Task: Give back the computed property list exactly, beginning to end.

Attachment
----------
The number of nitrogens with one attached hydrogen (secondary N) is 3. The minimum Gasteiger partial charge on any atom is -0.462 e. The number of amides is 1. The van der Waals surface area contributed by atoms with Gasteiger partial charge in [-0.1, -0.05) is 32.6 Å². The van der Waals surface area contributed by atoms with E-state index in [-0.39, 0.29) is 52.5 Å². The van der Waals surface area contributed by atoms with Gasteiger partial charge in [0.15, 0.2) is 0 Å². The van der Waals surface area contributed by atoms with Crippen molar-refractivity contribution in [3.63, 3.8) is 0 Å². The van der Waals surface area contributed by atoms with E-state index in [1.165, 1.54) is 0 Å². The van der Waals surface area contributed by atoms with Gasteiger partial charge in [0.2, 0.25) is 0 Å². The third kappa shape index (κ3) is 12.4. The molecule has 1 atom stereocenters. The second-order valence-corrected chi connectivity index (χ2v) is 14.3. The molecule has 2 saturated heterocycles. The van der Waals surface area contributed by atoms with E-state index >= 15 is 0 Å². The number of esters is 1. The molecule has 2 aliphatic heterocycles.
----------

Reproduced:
The number of nitrogens with one attached hydrogen (secondary N) is 3. The minimum Gasteiger partial charge on any atom is -0.462 e. The number of amides is 1. The van der Waals surface area contributed by atoms with Gasteiger partial charge in [-0.1, -0.05) is 32.6 Å². The van der Waals surface area contributed by atoms with E-state index in [-0.39, 0.29) is 52.5 Å². The van der Waals surface area contributed by atoms with Gasteiger partial charge in [0.15, 0.2) is 0 Å². The van der Waals surface area contributed by atoms with Crippen molar-refractivity contribution in [3.63, 3.8) is 0 Å². The van der Waals surface area contributed by atoms with E-state index in [1.165, 1.54) is 0 Å². The van der Waals surface area contributed by atoms with Gasteiger partial charge in [0.2, 0.25) is 0 Å². The third kappa shape index (κ3) is 12.4. The molecule has 1 atom stereocenters. The second-order valence-corrected chi connectivity index (χ2v) is 14.3. The molecule has 2 saturated heterocycles. The van der Waals surface area contributed by atoms with E-state index >= 15 is 0 Å². The number of esters is 1. The molecule has 2 aliphatic heterocycles.